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INSIDE This Issue
Real American Heroes page 1
Book Review: ‘The Productivity Project’ Which Perks Do Employees Desire Most? page 2 Disaster Preparedness Tips for Your Business Did You Know? Back-to-School Edition Sudoku page 3
Marvel Comics’ Heroic Comeback page 4
From Bankruptcy to Billions
MARVEL COMICS’ HEROIC COMEBACK
With a star-spangled shield, a thunderous hammer, and an iron suit, Marvel Comics built franchises recognized across the globe. Of the 10 biggest box-office successes in history — not adjusting for inflation — three of them are fromMarvel Studios: “The Avengers,” “Avengers: Age of Ultron,” and “Iron Man 3.” With Marvel’s beloved heroes dominating the entertainment world, it’s easy to forget that just two decades ago, Marvel filed for Chapter 11 bankruptcy. In 1993, Marvel was more powerful than a teenager after a radioactive spider bite. Unfortunately, few people realized their success was built on collectors buying several copies of the same issue, hoping the comics would be worth a fortune in the future. The comic market was a bubble, and when it burst, Marvel sales plummeted a devastating 70 percent. By 1996, Marvel stocks had fallen 93 percent, forcing the company to file for bankruptcy. To survive, Marvel merged with toy company ToyBiz and sold the rights of their biggest names — including Spider-Man, X-Men, and The Fantastic Four — to movie studios. Marvel struggled to stay afloat for 10 years, and then turned it around with a crazy gamble. In 2005, an unexpected deal withWall Street firmMerrill Lynch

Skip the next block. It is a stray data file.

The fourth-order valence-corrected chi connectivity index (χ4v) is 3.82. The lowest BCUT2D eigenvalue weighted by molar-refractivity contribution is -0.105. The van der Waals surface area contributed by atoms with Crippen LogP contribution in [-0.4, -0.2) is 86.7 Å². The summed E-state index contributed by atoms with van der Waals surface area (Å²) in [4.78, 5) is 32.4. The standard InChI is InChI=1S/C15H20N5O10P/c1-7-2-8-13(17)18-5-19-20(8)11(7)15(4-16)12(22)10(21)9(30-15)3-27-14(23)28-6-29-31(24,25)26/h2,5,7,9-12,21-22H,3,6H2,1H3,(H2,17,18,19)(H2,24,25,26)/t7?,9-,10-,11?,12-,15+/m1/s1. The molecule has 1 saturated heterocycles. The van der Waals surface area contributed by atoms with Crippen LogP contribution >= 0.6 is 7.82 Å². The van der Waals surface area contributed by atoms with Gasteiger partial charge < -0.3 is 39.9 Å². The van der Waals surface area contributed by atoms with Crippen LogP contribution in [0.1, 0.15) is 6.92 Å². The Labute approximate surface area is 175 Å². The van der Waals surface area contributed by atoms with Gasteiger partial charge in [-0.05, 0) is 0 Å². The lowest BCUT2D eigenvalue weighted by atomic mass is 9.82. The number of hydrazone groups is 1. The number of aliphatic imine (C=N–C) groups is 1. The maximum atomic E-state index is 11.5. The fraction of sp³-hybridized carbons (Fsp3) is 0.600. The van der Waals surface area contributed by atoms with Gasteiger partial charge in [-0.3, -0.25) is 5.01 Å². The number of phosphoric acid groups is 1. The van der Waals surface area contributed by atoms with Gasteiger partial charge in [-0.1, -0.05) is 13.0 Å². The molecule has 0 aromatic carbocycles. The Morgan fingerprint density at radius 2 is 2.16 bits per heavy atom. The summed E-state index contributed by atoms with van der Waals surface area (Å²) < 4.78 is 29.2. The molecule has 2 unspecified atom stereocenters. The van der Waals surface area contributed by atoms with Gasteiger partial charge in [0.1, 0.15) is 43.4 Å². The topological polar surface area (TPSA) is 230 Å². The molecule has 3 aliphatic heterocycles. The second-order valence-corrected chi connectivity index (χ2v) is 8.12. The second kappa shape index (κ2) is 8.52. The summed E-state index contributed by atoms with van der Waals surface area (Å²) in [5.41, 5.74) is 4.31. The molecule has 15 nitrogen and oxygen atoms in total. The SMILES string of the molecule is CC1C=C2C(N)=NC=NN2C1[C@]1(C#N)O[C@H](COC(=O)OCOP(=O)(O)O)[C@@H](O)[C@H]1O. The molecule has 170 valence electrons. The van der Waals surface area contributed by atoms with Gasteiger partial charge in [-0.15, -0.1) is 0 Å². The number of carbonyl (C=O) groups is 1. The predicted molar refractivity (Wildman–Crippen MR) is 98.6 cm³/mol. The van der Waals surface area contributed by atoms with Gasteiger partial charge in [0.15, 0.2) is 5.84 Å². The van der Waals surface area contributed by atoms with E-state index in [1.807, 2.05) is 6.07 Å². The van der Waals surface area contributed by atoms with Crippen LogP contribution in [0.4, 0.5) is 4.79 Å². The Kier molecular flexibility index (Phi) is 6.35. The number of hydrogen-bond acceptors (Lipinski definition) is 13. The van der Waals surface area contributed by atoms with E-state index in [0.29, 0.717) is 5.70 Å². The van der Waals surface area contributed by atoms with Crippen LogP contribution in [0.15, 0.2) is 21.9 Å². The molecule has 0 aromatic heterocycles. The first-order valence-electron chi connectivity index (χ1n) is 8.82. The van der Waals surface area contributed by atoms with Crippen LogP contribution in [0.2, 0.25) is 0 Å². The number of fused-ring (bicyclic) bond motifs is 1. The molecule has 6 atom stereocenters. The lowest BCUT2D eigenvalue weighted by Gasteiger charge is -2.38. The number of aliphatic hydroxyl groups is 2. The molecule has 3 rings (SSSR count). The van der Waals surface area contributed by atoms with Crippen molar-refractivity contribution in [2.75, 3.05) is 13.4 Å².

gave Marvel the opportunity to make movies under their own banner. When Marvel Studios first announced plans for films about characters who were relatively unknown to the public at the time, like Iron Man, Thor, and Captain America, one newspaper mockingly declared, “Marvel Rolls Out the B-Team.” A post-credits scene at the end of 2008’s “Iron Man” revealed Marvel’s endgame: a series of crossover films, the likes of which moviegoers and comic fans had never seen. Fans went wild for the Marvel Cinematic Universe. “Iron Man” raked in five times its budget at the box office. The Marvel brand showed so much promise, Disney shelled out $4 billion to buy the company in 2009. When “The Avengers,” the company’s first big crossover, hit theaters, it became — and remains — the highest-grossing superhero movie in history. Today, the Marvel Cinematic Universe has brought in over $11 billion worldwide, with additional movies planned for well past 2020. On their comic home turf, Marvel still enjoys popularity and profit. Their “Black Panther” and “The Mighty Thor” titles were bestsellers across the industry in 2016. It’s a comeback story you usually only find in the pages of a comic.
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